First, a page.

High fuel costs are translating into higher air fares for Delta Air Lines and other U.S. carriers.
Atlanta-based Delta announced Thursday it will trim its flight schedule for this fall as it grapples with the rising price of oil. The airline plans to focus on under-performing routes when making its cuts.
That means some flights booked for fall travel could be canceled or shifted to smaller planes.
Higher fares are also likely.
“With higher fuel prices, you’re going to expect to see ticket prices go up as well,” said Delta CEO Ed Bastian. He said ticket prices are up 4 percent year-over-year.
Delta’s competitors also are face rising fuel costs that could affect their flight plans.
Oil prices have been increasing since early 2017, and the price of jet fuel is about 55 percent higher than it was a year ago, according to the International Air Transport Association, a global airline group.
Delta said it now expects its fuel bill to be $2 billion higher this year compared with last year, and slashed its forecast for the year for earnings per share. For the full year, Bastian said he expects the company to generate pre-tax earnings of about $5 billion, in line with last year.
The company reported a $1 billion profit for the second quarter of the year, a 14 percent decline from its nearly $1.2 billion quarterly profit a year earlier.
To combat higher fuel costs, “most airlines will either raise their base prices or sell fewer cheap tickets,” meaning more expensive vacations for passengers who haven’t yet booked their flights, according to a release from AirHelp, an air passenger rights and flight compensation company.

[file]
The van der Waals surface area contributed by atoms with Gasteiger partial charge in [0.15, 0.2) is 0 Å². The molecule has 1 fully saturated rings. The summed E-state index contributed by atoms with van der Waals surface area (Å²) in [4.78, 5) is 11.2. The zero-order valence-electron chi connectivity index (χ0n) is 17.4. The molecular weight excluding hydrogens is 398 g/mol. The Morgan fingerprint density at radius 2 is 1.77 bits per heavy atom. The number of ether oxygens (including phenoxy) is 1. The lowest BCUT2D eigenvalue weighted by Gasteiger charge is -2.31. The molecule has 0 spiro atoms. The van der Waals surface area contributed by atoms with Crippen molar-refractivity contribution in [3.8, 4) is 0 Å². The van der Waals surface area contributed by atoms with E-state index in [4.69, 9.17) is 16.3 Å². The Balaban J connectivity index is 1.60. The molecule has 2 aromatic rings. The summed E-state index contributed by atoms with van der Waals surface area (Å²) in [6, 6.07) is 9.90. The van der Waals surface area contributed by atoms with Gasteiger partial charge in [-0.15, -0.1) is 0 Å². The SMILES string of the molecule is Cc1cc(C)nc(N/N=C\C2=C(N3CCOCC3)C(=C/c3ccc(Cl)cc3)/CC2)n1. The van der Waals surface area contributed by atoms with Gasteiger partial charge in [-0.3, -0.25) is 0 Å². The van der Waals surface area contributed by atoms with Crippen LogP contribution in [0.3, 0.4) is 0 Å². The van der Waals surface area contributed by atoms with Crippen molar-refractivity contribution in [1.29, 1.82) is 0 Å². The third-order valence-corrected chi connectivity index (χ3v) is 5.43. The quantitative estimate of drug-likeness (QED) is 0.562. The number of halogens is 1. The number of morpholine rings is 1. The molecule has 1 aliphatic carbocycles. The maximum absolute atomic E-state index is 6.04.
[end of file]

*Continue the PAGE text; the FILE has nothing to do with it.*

Bastian said the company has had early success in covering higher fuel costs, offsetting two-thirds of the impact of the fuel cost increase in the June quarter.
Delta executives said demand for international flights is strong.
“We’re not seeing any signs that the rumored escalating trade wars are impacting business travel or travel in general,” Bastian said. Delta president Glen Hauenstein said business traffic to and from the U.K. on Delta and its partners “is at record levels.”
But Delta wants to bring in more revenue per passenger. Airlines are facing increased competition from ultra low-cost carriers like Norwegian and WOW Air on international routes.
That makes it harder to increase fares in the economy cabin, according to the International Air Transport Association.
A key part of the airline’s strategy is to up-sell passengers to more expensive seats with extra amenities. Delta plans to add premium economy seats to more of its international fleet.
Delta also announced the appointment of a chief strategy officer, Gary Chase, who was previously the company’s senior vice president of financial planning and analysis, investor relations and corporate planning. He was an analyst for Lehman Brothers and Barclays Capital before joining Delta.